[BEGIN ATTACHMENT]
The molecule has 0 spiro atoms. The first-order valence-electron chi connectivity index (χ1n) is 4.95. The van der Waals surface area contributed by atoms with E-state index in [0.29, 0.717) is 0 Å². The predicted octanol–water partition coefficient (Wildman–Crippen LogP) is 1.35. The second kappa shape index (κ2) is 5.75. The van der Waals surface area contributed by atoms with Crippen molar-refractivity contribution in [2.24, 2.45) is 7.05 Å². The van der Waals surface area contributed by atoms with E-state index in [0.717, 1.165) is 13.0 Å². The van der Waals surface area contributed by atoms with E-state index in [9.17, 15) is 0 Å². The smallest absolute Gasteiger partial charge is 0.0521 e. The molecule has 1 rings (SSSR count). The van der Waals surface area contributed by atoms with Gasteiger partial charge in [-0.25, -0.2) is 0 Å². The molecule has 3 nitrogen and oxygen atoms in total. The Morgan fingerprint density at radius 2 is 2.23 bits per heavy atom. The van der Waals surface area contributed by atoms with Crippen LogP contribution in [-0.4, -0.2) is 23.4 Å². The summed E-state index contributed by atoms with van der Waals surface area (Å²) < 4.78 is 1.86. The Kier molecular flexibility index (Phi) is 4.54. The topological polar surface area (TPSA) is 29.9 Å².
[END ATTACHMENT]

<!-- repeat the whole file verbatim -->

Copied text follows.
The molecule has 0 spiro atoms. The first-order valence-electron chi connectivity index (χ1n) is 4.95. The van der Waals surface area contributed by atoms with E-state index in [0.29, 0.717) is 0 Å². The predicted octanol–water partition coefficient (Wildman–Crippen LogP) is 1.35. The second kappa shape index (κ2) is 5.75. The van der Waals surface area contributed by atoms with Crippen molar-refractivity contribution in [2.24, 2.45) is 7.05 Å². The van der Waals surface area contributed by atoms with E-state index in [0.717, 1.165) is 13.0 Å². The van der Waals surface area contributed by atoms with E-state index in [9.17, 15) is 0 Å². The smallest absolute Gasteiger partial charge is 0.0521 e. The molecule has 1 rings (SSSR count). The van der Waals surface area contributed by atoms with Gasteiger partial charge in [-0.25, -0.2) is 0 Å². The molecule has 3 nitrogen and oxygen atoms in total. The Morgan fingerprint density at radius 2 is 2.23 bits per heavy atom. The van der Waals surface area contributed by atoms with Crippen LogP contribution in [-0.4, -0.2) is 23.4 Å². The summed E-state index contributed by atoms with van der Waals surface area (Å²) < 4.78 is 1.86. The Kier molecular flexibility index (Phi) is 4.54. The topological polar surface area (TPSA) is 29.9 Å².